Influx of Freshmen Forces Triples in McMahon

Freshmen in a nine-person suite cook dinner in close quarters. (Matt LaBarbera/The Observer)

Freshmen in a nine-person suite cook dinner in close quarters. (Matt LaBarbera/The Observer)


The safari-themed doors of McMahon Hall’s second and fifth floors are teeming with fern leaves and pith helmets marking the names of freshman residents — up to nine in one suite. The freshman class’ title as Fordham College at Lincoln Center (FCLC)’s largest class yet comes with an increased need for on-campus housing, which has led the university to convert McMahon’s double rooms into triples.

While freshmen triples have previously occurred in McMahon, this year’s increased population has led to at least one triple in every room — in the most crowded dorms, up to nine people share one fridge and six people share one bathroom. On move-in day, freshmen in triples arrived to find their bedrooms set up to accommodate enough furniture for three people in rooms usually used for two, which meant desks and dressers in closets and bunked beds.

First-year students were alerted to the possibility of forced triples early on during the summer and were notified of their status through their housing assignment email by the second week of August. Students living in a triple receive the accommodation of a reduced rate, paying $5912.50 per semester rather than the standard $8262.50 in McMahon.

Jenifer Campbell, senior director of residential life, told The Observer that Fordham followed procedure from earlier years and utilized the building floor plan’s information about room size to select which rooms could become triples. Despite this precaution, many freshmen still find their living quarters to be cramped.

“There’s not enough space for everything,” Laura Vasquez, FCLC ’22, said. “One of the dressers was just in the closet when I came in, so I had to move everything around myself and see how I was going to fit it.” Vasquez, like many other freshmen, relocated her desk to the living room in order to clear up space in her and her roommates’ bedroom.

“Seeing the space, it kind of felt like they just stacked two beds on top of each other and didn’t really accommodate much else, in my opinion,” Sydney Ebbeler, FCLC ’22, said of her room on move-in. “The room just feels smaller … if everyone is in the room all at once, it’s just a lot of having to navigate around each other.”

Ebbeler lives in a dorm with two triples and confessed the most difficult part of her living situation was sharing one bathroom between the six of them. “We had to have a roommate meeting to make sure there are no disputes over the bathroom,” she said as she pointed to a calendar filled with color-coded shower times for each member of the suite hangs on their wall. “We came up with a schedule of who showers in the morning, who showers at night, if someone has an 8:30 class, they need to use it before someone else who usually uses it in the morning … we’re still trying to figure out a good flow to it.”

Other than their reduced room rate, freshmen in forced triples did not receive any other accommodations or resources specific to living with an increased number of suitemates.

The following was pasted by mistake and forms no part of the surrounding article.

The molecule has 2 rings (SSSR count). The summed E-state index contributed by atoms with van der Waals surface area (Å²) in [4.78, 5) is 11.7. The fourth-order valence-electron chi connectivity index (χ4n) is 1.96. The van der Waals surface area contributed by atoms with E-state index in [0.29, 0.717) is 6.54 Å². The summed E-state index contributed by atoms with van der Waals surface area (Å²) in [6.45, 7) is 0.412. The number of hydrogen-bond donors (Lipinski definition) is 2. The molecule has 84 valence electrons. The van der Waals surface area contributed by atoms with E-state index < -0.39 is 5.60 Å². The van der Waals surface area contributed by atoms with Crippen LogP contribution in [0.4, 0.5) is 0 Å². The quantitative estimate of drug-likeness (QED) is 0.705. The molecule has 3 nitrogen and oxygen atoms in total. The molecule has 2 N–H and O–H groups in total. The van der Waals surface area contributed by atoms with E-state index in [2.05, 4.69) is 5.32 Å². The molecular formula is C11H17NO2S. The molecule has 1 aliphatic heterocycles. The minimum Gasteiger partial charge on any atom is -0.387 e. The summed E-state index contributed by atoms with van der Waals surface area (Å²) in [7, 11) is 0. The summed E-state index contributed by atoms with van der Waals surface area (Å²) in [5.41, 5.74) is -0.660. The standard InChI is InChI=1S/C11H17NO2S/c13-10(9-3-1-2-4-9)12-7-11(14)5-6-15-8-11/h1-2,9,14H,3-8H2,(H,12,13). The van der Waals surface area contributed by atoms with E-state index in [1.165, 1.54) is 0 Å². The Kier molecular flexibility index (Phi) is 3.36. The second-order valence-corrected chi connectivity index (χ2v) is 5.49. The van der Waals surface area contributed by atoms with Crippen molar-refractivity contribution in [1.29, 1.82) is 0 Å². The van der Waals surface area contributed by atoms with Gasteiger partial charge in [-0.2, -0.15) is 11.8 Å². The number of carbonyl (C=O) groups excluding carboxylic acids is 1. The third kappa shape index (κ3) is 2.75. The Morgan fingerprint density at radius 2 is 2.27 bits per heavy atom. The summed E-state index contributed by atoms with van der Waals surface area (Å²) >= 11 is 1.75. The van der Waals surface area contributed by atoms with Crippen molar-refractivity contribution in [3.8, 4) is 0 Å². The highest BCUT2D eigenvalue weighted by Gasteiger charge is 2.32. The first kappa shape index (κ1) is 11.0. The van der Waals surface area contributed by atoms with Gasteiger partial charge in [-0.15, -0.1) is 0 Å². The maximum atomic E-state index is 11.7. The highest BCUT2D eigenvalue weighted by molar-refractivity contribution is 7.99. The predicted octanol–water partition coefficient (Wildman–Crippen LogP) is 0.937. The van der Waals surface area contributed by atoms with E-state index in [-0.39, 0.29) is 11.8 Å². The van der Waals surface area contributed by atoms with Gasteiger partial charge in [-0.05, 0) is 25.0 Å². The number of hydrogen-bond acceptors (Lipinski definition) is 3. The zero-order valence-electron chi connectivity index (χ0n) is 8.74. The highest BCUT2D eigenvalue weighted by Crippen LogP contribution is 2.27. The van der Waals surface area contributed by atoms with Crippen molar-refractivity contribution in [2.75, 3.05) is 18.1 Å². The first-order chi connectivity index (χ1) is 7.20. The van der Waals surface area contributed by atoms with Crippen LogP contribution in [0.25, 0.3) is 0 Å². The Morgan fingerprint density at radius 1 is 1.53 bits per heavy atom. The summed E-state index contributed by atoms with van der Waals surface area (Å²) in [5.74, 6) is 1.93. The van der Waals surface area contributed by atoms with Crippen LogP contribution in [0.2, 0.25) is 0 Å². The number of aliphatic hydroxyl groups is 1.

The resident assistant and resident freshman mentor for the McMahon freshman floors were alerted during training in August about the forced triples but were not given any additional training in response to the increased number of residents.

Residential Life did not say if the RFM received additional compensation for their extra responsibilities other than the standard half room rate and meal check. This increase in the number of residents on the floors, without a proportionate raise in benefits, means that the floors’ RFM still pays half of their room and board with nearly twice as many residents to take care of.

The floors’ former RA, who spoke to The Observer under condition of anonymity, resigned their post after learning how many residents they would be in charge of. “I was afraid I’d be spread too thin,” they said of their reasons behind leaving. “I worried I wouldn’t be able to give them the time and commitment … [to] have the best freshman year experience they could have.”

In order to ensure McMahon freshmen can participate in freshman programming held in McKeon Hall, Residential Life set up a system between the two buildings in which McMahon freshmen can identify themselves to security personnel via a sticker on their ID and sign themselves in between the hours of 6 a.m. and 10 p.m.

Despite the self-sufficient system, Ebbeler says she still feels “very separate” from the freshmen in McKeon. “I know they [Residential Life] want to create a freshman community in McMahon … but I think everybody is kind of on the same page of wanting to be able to be included in everything in McKeon.”

Amid the crowding and confusion, however, residents in the forced triples have also come to appreciate the opportunity for community-building within suites that the situation presents. Aiden Tice, Gabelli School of Business (GSB) ’22, who lives in a nine-person suite, said he actually enjoys the bunk beds and credited the close quarters for he and his roommates’ strong friendship so early in the year.

“Both of my roommates are from China and I ended up taking four years of Chinese in high school, so we talk all the time,” he said. “While it may not have been ideal at first, nine people in a room is bringing us all together.”

Vasquez held similar sentiment: “Me and my roommates, we’re all chill with each other … We haven’t known each other that long, but we’ve already got a friendship.” While Vasquez admitted the forced triples weren’t ideal, she has found one definite advantage in the support of her new bunkmates: “I think that could be an advantage sometimes, having two roommates instead of one.”